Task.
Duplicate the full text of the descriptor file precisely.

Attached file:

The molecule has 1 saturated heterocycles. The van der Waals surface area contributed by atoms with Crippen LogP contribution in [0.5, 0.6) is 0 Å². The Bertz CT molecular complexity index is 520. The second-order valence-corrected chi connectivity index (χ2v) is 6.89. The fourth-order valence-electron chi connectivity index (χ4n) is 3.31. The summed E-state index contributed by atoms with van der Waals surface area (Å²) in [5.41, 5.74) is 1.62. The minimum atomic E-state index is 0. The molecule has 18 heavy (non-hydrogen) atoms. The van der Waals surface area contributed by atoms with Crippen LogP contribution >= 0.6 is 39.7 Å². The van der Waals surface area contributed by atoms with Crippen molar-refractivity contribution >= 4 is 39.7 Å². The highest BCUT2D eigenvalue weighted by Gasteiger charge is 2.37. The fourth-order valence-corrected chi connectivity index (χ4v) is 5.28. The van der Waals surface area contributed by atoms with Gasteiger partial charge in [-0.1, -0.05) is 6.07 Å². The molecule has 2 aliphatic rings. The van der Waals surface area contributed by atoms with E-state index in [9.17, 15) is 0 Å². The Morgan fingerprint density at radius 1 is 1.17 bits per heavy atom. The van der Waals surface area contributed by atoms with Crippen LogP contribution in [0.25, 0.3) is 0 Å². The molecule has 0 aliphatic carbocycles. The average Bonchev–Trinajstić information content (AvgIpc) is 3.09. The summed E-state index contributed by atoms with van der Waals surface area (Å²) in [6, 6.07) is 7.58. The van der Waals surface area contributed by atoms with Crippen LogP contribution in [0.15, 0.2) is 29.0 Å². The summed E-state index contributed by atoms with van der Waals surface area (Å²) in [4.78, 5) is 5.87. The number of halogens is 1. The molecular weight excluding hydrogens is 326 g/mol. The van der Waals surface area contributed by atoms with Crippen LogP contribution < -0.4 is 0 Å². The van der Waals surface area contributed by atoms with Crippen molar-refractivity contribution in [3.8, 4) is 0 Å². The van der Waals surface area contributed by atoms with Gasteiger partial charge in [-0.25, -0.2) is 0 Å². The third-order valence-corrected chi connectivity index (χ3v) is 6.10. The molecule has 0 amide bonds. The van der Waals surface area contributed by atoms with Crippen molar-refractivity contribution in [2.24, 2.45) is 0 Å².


The molecule has 1 saturated heterocycles. The van der Waals surface area contributed by atoms with Crippen LogP contribution in [0.5, 0.6) is 0 Å². The Bertz CT molecular complexity index is 520. The second-order valence-corrected chi connectivity index (χ2v) is 6.89. The fourth-order valence-electron chi connectivity index (χ4n) is 3.31. The summed E-state index contributed by atoms with van der Waals surface area (Å²) in [5.41, 5.74) is 1.62. The minimum atomic E-state index is 0. The molecule has 18 heavy (non-hydrogen) atoms. The van der Waals surface area contributed by atoms with Crippen LogP contribution >= 0.6 is 39.7 Å². The van der Waals surface area contributed by atoms with Crippen molar-refractivity contribution >= 4 is 39.7 Å². The highest BCUT2D eigenvalue weighted by Gasteiger charge is 2.37. The fourth-order valence-corrected chi connectivity index (χ4v) is 5.28. The van der Waals surface area contributed by atoms with Gasteiger partial charge in [-0.1, -0.05) is 6.07 Å². The molecule has 2 aliphatic rings. The van der Waals surface area contributed by atoms with E-state index in [9.17, 15) is 0 Å². The Morgan fingerprint density at radius 1 is 1.17 bits per heavy atom. The van der Waals surface area contributed by atoms with Crippen LogP contribution in [0.25, 0.3) is 0 Å². The molecule has 0 aliphatic carbocycles. The average Bonchev–Trinajstić information content (AvgIpc) is 3.09. The summed E-state index contributed by atoms with van der Waals surface area (Å²) in [6, 6.07) is 7.58. The van der Waals surface area contributed by atoms with Crippen LogP contribution in [0.15, 0.2) is 29.0 Å². The summed E-state index contributed by atoms with van der Waals surface area (Å²) in [4.78, 5) is 5.87. The number of halogens is 1. The molecular weight excluding hydrogens is 326 g/mol. The van der Waals surface area contributed by atoms with Crippen LogP contribution < -0.4 is 0 Å². The van der Waals surface area contributed by atoms with Crippen molar-refractivity contribution in [3.8, 4) is 0 Å². The van der Waals surface area contributed by atoms with Gasteiger partial charge in [-0.25, -0.2) is 0 Å². The third-order valence-corrected chi connectivity index (χ3v) is 6.10. The molecule has 0 amide bonds. The van der Waals surface area contributed by atoms with Crippen molar-refractivity contribution in [2.24, 2.45) is 0 Å².